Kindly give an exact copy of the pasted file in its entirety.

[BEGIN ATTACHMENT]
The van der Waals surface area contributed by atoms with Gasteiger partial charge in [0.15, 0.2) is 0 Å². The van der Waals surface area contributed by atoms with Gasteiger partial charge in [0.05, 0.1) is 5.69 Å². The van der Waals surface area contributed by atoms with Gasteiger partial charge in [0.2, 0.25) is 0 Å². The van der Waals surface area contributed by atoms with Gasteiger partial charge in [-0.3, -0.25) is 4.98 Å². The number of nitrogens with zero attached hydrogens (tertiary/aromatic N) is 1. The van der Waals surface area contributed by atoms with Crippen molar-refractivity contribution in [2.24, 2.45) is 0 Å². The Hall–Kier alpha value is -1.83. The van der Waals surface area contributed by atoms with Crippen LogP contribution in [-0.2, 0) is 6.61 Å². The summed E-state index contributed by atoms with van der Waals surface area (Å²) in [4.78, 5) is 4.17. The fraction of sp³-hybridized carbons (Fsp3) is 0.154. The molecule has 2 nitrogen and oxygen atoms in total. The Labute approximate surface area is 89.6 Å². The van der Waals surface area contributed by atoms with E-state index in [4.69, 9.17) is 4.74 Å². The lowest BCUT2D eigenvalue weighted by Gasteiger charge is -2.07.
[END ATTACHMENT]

The van der Waals surface area contributed by atoms with Gasteiger partial charge in [0.15, 0.2) is 0 Å². The van der Waals surface area contributed by atoms with Gasteiger partial charge in [0.05, 0.1) is 5.69 Å². The van der Waals surface area contributed by atoms with Gasteiger partial charge in [0.2, 0.25) is 0 Å². The van der Waals surface area contributed by atoms with Gasteiger partial charge in [-0.3, -0.25) is 4.98 Å². The number of nitrogens with zero attached hydrogens (tertiary/aromatic N) is 1. The van der Waals surface area contributed by atoms with Crippen molar-refractivity contribution in [2.24, 2.45) is 0 Å². The Hall–Kier alpha value is -1.83. The van der Waals surface area contributed by atoms with Crippen LogP contribution in [-0.2, 0) is 6.61 Å². The summed E-state index contributed by atoms with van der Waals surface area (Å²) in [4.78, 5) is 4.17. The fraction of sp³-hybridized carbons (Fsp3) is 0.154. The molecule has 2 nitrogen and oxygen atoms in total. The Labute approximate surface area is 89.6 Å². The van der Waals surface area contributed by atoms with E-state index in [4.69, 9.17) is 4.74 Å². The lowest BCUT2D eigenvalue weighted by Gasteiger charge is -2.07.